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  1. #1
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    Hope Tech M4 Levers

    Help! I'm wondering if I jacked anything up while loosening up the banjo during the installation of my Hope Tech M4s. A little bit of the brake fluid leaked and I hope no air got into the system. When braking with one finger, the levers pull pretty close to my grips. I've adjusted both the contact and lever reach but it's still pretty much the same. Last year, my Strokers felt the same right out of the box, and I'm beginning to wonder if it has anything to do with pre-bled brakes? My buddy has a set of the same Stroker Trails on his bike with the same lever reach and when braking the levers come no where near the grips or middle finger. On another note, the Juicy 7s that originally were on my bike are same, the levers came no where near my grips or middle finger. What gives?

  2. #2
    Knollician
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    Classic sign of a system that needs bleeding. It will improve the performance of the brakes as well. I always bleed new brakes.
    "Three balls at once...who knew?" - Cotton McKnight

  3. #3
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    Reputation: SteveUK's Avatar
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    If fluid came out, then it's likely that air got in. Given that it's so easy to adjusy the lever blade right out, the fact that it requires such a long pull to activate the pads would ceratinly suggest that you did indeed introduce a little air. It doesn't take much to mess up. Also, while Hopes tend to have a perfect factory bleed, that doesn't mean that they won't get it wrong once in a while.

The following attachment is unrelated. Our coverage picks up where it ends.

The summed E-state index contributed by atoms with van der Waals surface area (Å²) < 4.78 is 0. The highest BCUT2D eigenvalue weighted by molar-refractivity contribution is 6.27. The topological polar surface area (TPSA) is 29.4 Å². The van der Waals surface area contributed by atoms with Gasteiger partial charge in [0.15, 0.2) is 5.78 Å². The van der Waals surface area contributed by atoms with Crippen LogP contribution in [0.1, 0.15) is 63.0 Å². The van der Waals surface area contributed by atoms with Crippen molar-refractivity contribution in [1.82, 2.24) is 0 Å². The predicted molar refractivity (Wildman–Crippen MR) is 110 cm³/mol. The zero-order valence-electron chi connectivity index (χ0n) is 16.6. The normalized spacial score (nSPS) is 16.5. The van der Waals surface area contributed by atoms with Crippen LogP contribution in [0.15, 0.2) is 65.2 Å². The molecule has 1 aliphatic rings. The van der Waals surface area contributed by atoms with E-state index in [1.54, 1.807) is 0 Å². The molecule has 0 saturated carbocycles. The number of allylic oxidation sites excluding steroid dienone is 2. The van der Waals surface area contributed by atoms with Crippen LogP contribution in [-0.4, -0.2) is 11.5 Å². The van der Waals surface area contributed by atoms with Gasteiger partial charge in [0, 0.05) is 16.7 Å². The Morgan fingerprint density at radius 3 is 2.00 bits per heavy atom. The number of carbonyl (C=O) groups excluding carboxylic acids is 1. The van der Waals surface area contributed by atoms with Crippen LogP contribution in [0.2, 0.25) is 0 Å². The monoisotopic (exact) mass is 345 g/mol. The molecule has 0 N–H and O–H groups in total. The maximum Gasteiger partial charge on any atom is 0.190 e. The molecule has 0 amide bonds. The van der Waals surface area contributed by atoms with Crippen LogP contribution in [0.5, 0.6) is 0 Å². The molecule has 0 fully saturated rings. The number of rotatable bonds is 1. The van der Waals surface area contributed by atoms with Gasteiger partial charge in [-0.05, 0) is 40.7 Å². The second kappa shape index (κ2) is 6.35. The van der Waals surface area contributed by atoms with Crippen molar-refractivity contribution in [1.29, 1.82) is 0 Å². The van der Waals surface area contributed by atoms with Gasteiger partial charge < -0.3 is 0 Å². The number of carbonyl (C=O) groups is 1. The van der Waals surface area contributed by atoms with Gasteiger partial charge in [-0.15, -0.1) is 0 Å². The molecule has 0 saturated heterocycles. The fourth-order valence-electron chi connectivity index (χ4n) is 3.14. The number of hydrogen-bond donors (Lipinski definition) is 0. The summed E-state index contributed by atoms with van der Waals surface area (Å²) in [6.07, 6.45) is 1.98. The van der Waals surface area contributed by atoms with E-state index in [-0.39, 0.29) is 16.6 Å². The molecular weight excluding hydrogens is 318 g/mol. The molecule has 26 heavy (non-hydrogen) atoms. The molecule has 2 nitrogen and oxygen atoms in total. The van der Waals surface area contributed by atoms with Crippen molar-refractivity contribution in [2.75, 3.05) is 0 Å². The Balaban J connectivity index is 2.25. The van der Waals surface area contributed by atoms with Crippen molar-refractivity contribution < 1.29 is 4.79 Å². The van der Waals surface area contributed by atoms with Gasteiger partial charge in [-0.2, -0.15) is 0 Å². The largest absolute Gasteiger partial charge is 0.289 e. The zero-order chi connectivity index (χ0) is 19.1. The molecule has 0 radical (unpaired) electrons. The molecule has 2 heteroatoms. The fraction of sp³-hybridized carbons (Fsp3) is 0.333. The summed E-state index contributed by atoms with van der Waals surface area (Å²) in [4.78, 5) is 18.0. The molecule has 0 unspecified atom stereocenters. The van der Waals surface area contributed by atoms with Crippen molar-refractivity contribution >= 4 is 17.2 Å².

They're a doddle to bleed, so the least you can do is remove a poor bleed from the equation. Are you sure that the caliper is aligned and both/all pistons are moving properly?
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    What luck for rulers, that men do not think - Adolf Hitler

  4. #4
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    As far as I can tell, yes, everything is aligned and both/all pistons are moving properly. But that's just me. I'll give a shot at bleeding the brakes. Thanks for all that info on your site.

  5. #5
    ...idios...
    Reputation: SteveUK's Avatar
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    The Tech levers have a small change in the bleed process compared to that described in my guide...



    The advice to always use a fresh diaphragm is sound for those who aren't entirely comfortable identifying an out of shape one, but on a new brake you'll be fine to use the original ones again.
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    What luck for rulers, that men do not think - Adolf Hitler

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